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AU - Radtke, Christine

AU - Betzler, Christopher

AU - Branski, Ludwik

AU - Krämer, Robert

AU - Vogt, Peter M.

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N2 - Introduction: Tamoxifen is associated with a twofold increased risk of thromboembolic events. Third generation aromatase inhibitors (AIs), such as letrozole, anastrozole, and exemestane have therefore replaced tamoxifen in the adjuvant therapy of hormone receptor-positive breast cancer. A retrospective review was performed in patients who underwent delayed microvascular breast reconstruction and received tamoxifen at the time of surgery in order to assess the risk of both minor and major flap complications including thromboembolic events. Patients and methods: Twenty-nine patients who underwent delayed microsurgical breast reconstruction with autologous tissue between 2006 and 2012 were included in the study. The overall complication rates were compared between patients who did versus those who did not receive tamoxifen at the time of microsurgical breast reconstruction. Results: Breast reconstruction was performed with a DIEP flap in 25 patients and with a TRAM flap in 4 patients. Overall, the complication rate was 37.9% (n=11) consisting of 5 major (including one total flap loss) and 6 minor complications. In patients receiving tamoxifen (n=5), we observed one minor complication and one major complication with a total flap loss due to thrombus formation at the anastomosis site. In one patient pulmonary embolism occurred without association to tamoxifen. The number of thromboembolic events was equivalent in both groups (p=0.642). No increase of major (p=0.858) or minor (p=0.967) complications in the tamoxifen group could be observed. Taking the overall complication rate into account there was no statistically difference between the two groups (p=0.917). Conclusion: In our study we could not observe an increased risk for thromobembolic events in patients receiving tamoxifen while undergoing autologous microvascular breast reconstruction.

AB - Introduction: Tamoxifen is associated with a twofold increased risk of thromboembolic events. Third generation aromatase inhibitors (AIs), such as letrozole, anastrozole, and exemestane have therefore replaced tamoxifen in the adjuvant therapy of hormone receptor-positive breast cancer. A retrospective review was performed in patients who underwent delayed microvascular breast reconstruction and received tamoxifen at the time of surgery in order to assess the risk of both minor and major flap complications including thromboembolic events. Patients and methods: Twenty-nine patients who underwent delayed microsurgical breast reconstruction with autologous tissue between 2006 and 2012 were included in the study. The overall complication rates were compared between patients who did versus those who did not receive tamoxifen at the time of microsurgical breast reconstruction. Results: Breast reconstruction was performed with a DIEP flap in 25 patients and with a TRAM flap in 4 patients. Overall, the complication rate was 37.9% (n=11) consisting of 5 major (including one total flap loss) and 6 minor complications. In patients receiving tamoxifen (n=5), we observed one minor complication and one major complication with a total flap loss due to thrombus formation at the anastomosis site. In one patient pulmonary embolism occurred without association to tamoxifen. The number of thromboembolic events was equivalent in both groups (p=0.642). No increase of major (p=0.858) or minor (p=0.967) complications in the tamoxifen group could be observed. Taking the overall complication rate into account there was no statistically difference between the two groups (p=0.917). Conclusion: In our study we could not observe an increased risk for thromobembolic events in patients receiving tamoxifen while undergoing autologous microvascular breast reconstruction.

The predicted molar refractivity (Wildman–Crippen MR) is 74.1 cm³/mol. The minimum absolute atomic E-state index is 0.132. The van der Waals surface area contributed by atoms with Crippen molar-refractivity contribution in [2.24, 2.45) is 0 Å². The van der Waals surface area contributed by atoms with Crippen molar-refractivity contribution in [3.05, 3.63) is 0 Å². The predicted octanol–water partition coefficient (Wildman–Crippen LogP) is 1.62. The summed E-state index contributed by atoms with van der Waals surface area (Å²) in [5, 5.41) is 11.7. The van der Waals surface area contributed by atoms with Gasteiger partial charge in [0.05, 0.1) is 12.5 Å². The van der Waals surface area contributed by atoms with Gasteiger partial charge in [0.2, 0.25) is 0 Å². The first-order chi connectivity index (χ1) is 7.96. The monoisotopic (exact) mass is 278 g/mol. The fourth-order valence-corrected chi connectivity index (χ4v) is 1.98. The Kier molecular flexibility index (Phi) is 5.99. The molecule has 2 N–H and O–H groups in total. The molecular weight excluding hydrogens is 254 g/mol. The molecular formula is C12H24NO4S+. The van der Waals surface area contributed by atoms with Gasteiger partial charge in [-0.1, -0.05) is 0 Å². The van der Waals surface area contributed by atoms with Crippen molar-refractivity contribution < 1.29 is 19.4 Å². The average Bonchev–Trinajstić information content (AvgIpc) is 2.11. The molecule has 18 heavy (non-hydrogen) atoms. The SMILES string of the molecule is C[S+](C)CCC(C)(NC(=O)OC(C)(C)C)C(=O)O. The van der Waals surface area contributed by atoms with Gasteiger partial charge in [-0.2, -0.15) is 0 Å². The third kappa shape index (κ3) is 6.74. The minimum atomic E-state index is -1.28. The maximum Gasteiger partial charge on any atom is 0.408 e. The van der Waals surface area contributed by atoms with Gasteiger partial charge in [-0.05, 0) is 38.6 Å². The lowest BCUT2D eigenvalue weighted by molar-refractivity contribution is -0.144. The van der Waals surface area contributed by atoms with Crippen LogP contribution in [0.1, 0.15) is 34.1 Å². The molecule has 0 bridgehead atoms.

KW - Adjuvant therapy

KW - Breast cancer

KW - Microvascular breast reconstruction

KW - Tamoxifen